Of course, Roof’s words alone don’t prove the point. But let’s ask ourselves, starting with me and my fellow Jews (who probably wouldn’t be real well off in an America run by the Dylann Roofs): How many of you live in fear of attack or even any contact with members of white supremacist groups? I’ll ask the same question of black Americans and members of other minorities. And although I can’t genuinely put myself in their shoes, I’ll bet the vast majority would answer in the negative.

Do white supremacist groups exist? Of course? Do they communicate with each other? I’m sure they do. Are they growing in numbers? According to the Department of Homeland Security, yes. Nonetheless, this report specifically states that the agency’s intelligence bureau “has no specific information that domestic right wing terrorists are currently planning acts of violence….” Further, a New York Times op-ed article today cited by one commenter, which claims that “attacks like the mass murder in Charleston” can no longer be viewed “as isolated hate crimes…unconnected to a broader movement” mentions no other such domestic incidents.

In other words, for all the claims to the contrary, the evidence that these individuals and even groups are capable of affecting the climate of public opinion, much less the rhythms of our daily and national lives, on any ongoing basis looks to be lacking. 

And in this crucial respect, unlike Al Qaeda and various Palestinian Arab groups, the IRA for decades starting in the 1960s, and the KKK earlier in American history, Dylann Roof and his white supremacist counterparts don’t qualify as terrorists. Because context – and its accurate assessment – matters vitally.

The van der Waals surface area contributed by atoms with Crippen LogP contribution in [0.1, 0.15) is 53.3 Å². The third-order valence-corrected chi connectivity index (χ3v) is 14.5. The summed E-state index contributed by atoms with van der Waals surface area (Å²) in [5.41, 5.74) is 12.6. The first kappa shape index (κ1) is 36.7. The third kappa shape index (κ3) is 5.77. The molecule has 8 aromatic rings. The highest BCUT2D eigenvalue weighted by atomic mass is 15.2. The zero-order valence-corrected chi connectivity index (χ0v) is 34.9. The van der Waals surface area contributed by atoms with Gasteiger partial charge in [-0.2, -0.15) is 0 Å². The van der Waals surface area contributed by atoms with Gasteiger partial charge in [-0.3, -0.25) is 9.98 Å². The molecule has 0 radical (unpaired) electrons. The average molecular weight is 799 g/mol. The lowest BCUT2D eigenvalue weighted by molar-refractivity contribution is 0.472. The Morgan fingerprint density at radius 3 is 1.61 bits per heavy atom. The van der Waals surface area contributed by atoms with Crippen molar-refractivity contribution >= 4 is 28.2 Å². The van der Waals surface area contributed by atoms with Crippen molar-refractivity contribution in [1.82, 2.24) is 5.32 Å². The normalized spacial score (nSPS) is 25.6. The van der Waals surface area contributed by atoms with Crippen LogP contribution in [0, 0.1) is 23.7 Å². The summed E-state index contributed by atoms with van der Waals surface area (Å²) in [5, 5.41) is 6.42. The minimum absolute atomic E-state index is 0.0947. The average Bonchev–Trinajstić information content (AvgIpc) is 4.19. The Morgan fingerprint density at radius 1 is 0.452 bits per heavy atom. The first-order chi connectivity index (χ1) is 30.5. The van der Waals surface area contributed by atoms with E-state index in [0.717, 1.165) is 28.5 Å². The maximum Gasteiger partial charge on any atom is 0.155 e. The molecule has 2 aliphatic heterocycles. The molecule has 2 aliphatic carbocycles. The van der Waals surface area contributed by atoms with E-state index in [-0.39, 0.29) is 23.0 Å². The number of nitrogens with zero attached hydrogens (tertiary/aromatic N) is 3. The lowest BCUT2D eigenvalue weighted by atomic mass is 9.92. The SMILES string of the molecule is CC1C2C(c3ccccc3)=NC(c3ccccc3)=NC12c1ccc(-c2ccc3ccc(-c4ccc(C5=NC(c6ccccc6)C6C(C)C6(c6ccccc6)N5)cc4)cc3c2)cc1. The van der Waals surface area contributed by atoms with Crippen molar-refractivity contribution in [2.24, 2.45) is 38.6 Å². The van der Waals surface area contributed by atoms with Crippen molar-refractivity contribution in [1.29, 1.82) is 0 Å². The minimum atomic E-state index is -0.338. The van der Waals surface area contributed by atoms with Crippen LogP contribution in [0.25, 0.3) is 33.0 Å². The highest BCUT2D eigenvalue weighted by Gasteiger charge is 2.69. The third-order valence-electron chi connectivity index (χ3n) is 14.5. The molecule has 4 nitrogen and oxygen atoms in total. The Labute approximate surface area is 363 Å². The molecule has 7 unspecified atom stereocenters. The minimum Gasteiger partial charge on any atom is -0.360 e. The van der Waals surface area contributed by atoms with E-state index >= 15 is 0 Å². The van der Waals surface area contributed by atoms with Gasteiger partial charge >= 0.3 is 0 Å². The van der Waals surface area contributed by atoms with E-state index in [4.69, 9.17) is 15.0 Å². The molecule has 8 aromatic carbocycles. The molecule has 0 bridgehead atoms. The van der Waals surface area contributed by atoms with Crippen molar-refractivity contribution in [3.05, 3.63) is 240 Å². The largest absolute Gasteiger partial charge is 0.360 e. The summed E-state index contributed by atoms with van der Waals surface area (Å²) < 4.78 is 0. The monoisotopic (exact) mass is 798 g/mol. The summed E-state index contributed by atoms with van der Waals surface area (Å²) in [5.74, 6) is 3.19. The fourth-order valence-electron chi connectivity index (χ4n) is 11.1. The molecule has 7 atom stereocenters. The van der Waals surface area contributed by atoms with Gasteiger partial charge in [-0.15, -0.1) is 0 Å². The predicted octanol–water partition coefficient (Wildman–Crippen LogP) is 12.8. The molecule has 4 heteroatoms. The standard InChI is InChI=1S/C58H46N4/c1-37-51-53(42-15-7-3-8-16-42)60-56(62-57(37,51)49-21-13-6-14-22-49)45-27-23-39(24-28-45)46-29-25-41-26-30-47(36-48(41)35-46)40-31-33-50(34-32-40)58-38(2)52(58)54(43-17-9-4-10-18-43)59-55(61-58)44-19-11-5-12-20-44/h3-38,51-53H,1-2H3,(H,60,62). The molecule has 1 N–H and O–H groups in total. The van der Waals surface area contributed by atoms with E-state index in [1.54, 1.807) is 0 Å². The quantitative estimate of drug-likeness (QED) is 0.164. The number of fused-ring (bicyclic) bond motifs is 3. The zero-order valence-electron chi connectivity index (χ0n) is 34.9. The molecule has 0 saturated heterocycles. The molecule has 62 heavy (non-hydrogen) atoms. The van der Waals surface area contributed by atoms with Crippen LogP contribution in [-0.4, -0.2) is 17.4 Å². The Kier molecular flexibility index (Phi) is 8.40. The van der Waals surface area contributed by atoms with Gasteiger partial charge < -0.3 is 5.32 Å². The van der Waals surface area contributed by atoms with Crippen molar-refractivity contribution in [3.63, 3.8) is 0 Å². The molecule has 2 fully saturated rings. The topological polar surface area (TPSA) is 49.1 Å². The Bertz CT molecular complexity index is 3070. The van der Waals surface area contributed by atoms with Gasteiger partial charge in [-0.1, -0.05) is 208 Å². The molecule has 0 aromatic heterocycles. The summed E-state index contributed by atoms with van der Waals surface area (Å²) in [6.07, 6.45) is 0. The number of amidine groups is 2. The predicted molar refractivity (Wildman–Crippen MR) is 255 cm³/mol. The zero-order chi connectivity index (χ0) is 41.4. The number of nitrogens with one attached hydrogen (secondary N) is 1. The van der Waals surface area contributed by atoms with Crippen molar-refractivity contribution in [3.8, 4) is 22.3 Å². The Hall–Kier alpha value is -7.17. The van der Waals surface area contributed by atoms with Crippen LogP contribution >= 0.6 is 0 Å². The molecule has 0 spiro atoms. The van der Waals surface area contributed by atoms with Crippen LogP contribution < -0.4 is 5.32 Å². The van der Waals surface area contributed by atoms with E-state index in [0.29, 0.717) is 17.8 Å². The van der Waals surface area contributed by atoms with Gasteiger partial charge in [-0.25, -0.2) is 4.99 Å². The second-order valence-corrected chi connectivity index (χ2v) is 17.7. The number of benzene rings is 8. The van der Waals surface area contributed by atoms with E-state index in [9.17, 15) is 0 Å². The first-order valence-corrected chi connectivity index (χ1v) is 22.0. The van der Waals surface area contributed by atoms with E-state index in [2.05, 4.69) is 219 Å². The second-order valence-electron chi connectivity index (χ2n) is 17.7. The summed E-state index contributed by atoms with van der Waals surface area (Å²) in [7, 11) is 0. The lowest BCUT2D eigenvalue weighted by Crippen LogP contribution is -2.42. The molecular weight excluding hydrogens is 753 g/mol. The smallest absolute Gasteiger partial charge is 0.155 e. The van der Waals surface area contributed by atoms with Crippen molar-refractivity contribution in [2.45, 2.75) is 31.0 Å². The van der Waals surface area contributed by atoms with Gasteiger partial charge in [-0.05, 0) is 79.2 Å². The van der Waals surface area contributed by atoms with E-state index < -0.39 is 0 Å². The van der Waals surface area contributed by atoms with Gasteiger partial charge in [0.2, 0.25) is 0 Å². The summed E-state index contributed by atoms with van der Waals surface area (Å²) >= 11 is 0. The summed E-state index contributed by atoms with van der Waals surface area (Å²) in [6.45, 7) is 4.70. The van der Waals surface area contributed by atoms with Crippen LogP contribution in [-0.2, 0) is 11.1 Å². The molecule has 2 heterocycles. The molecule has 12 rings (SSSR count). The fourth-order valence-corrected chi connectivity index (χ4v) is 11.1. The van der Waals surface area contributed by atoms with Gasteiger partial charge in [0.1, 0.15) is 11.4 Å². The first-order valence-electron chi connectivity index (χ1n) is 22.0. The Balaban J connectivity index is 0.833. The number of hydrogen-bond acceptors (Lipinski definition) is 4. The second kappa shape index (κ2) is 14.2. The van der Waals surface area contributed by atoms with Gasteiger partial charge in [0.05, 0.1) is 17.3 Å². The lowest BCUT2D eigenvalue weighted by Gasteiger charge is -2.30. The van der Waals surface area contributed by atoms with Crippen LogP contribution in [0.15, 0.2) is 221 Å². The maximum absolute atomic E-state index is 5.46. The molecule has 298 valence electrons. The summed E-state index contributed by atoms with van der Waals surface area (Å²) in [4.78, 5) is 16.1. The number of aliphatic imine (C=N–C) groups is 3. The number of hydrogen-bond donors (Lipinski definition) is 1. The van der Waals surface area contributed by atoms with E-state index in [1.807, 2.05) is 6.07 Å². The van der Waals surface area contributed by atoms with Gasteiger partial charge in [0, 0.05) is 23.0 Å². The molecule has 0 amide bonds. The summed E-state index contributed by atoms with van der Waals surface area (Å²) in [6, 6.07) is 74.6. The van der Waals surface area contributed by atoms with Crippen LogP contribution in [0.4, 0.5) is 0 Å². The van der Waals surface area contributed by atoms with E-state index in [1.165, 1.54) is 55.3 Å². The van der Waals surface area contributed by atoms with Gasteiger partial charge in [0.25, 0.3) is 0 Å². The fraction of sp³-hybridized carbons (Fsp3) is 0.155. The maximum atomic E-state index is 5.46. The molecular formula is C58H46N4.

At the same time, Roof and his ilk are clearly dangers to society, and need to be monitored closely and neutralized as soon as criminal intentions become clear. In other words, they’re supporters and have been perpetrators of hate crimes – which are detestable and intolerable acts. But they don’t pose nearly the threat of genuine terrorists, and America’s law enforcement and security apparatus should set its priorities accordingly.

By the way, the more I think about ISIS, the more I’m leading toward classifying it as a hostile state rather than a terrorist group, although the jury may still be out. ISIS has been fomenting activity beyond its main base of operations in Syria and Iraq, but the aim seems to be overthrowing existing governments and replacing them with branches of the so-called Caliphate it’s started to carve out in the Fertile Crescent region. In this respect, the group may more closely resemble the Soviet Union and Maoist Communist China and their efforts to stoke global revolution, than Al Qaeda. Or perhaps the main difference between Al Qaeda and ISIS is the latter’s greater success lately at seizing and holding big chunks of territory.

In any event, the potential of each to consolidate a terrorist training base and record of attacking Western targets puts them doesn’t put genuine terrorists in a different moral category than Dylann Roof and his fellow haters.  But it does to date justify government putting them in a different – and lesser – operational category